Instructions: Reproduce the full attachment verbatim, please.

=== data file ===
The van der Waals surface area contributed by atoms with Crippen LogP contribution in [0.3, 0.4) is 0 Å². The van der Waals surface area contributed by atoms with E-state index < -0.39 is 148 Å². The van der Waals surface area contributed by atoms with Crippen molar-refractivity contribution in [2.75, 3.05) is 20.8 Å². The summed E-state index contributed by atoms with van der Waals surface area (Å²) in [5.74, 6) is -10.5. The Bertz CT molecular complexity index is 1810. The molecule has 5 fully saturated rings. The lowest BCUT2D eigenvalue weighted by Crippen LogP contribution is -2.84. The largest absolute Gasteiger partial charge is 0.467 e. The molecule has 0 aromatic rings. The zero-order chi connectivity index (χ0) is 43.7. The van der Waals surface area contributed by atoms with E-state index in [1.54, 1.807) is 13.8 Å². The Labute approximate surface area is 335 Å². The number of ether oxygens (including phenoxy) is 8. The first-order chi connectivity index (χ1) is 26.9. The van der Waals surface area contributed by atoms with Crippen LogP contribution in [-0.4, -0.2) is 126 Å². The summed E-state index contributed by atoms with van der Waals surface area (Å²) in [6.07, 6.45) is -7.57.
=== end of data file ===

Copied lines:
The van der Waals surface area contributed by atoms with Crippen LogP contribution in [0.3, 0.4) is 0 Å². The van der Waals surface area contributed by atoms with E-state index < -0.39 is 148 Å². The van der Waals surface area contributed by atoms with Crippen molar-refractivity contribution in [2.75, 3.05) is 20.8 Å². The summed E-state index contributed by atoms with van der Waals surface area (Å²) in [5.74, 6) is -10.5. The Bertz CT molecular complexity index is 1810. The molecule has 5 fully saturated rings. The lowest BCUT2D eigenvalue weighted by Crippen LogP contribution is -2.84. The largest absolute Gasteiger partial charge is 0.467 e. The molecule has 0 aromatic rings. The zero-order chi connectivity index (χ0) is 43.7. The van der Waals surface area contributed by atoms with E-state index in [1.54, 1.807) is 13.8 Å². The Labute approximate surface area is 335 Å². The number of ether oxygens (including phenoxy) is 8. The first-order chi connectivity index (χ1) is 26.9. The van der Waals surface area contributed by atoms with Crippen LogP contribution in [-0.4, -0.2) is 126 Å². The summed E-state index contributed by atoms with van der Waals surface area (Å²) in [6.07, 6.45) is -7.57.